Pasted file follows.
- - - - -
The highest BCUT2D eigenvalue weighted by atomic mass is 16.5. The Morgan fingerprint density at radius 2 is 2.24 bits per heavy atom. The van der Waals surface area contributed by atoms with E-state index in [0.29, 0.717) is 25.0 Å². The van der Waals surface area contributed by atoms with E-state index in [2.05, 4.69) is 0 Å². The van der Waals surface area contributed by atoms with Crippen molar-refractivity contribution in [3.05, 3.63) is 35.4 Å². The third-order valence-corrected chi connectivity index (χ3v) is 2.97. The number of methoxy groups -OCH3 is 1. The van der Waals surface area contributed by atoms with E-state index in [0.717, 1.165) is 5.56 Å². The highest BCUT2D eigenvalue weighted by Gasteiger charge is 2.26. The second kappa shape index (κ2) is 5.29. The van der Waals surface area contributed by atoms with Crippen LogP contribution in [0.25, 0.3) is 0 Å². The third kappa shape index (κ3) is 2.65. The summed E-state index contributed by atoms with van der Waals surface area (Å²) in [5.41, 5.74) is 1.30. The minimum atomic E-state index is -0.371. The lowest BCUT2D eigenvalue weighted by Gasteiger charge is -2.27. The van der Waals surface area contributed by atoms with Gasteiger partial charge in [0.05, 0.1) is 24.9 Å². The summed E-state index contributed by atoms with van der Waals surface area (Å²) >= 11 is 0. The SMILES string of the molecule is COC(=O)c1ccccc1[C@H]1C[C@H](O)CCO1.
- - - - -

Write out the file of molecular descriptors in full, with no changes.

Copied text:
The highest BCUT2D eigenvalue weighted by atomic mass is 16.5. The Morgan fingerprint density at radius 2 is 2.24 bits per heavy atom. The van der Waals surface area contributed by atoms with E-state index in [0.29, 0.717) is 25.0 Å². The van der Waals surface area contributed by atoms with E-state index in [2.05, 4.69) is 0 Å². The van der Waals surface area contributed by atoms with Crippen molar-refractivity contribution in [3.05, 3.63) is 35.4 Å². The third-order valence-corrected chi connectivity index (χ3v) is 2.97. The number of methoxy groups -OCH3 is 1. The van der Waals surface area contributed by atoms with E-state index in [0.717, 1.165) is 5.56 Å². The highest BCUT2D eigenvalue weighted by Gasteiger charge is 2.26. The second kappa shape index (κ2) is 5.29. The van der Waals surface area contributed by atoms with Crippen LogP contribution in [0.25, 0.3) is 0 Å². The third kappa shape index (κ3) is 2.65. The summed E-state index contributed by atoms with van der Waals surface area (Å²) in [5.41, 5.74) is 1.30. The minimum atomic E-state index is -0.371. The lowest BCUT2D eigenvalue weighted by Gasteiger charge is -2.27. The van der Waals surface area contributed by atoms with Gasteiger partial charge in [0.05, 0.1) is 24.9 Å². The summed E-state index contributed by atoms with van der Waals surface area (Å²) >= 11 is 0. The SMILES string of the molecule is COC(=O)c1ccccc1[C@H]1C[C@H](O)CCO1.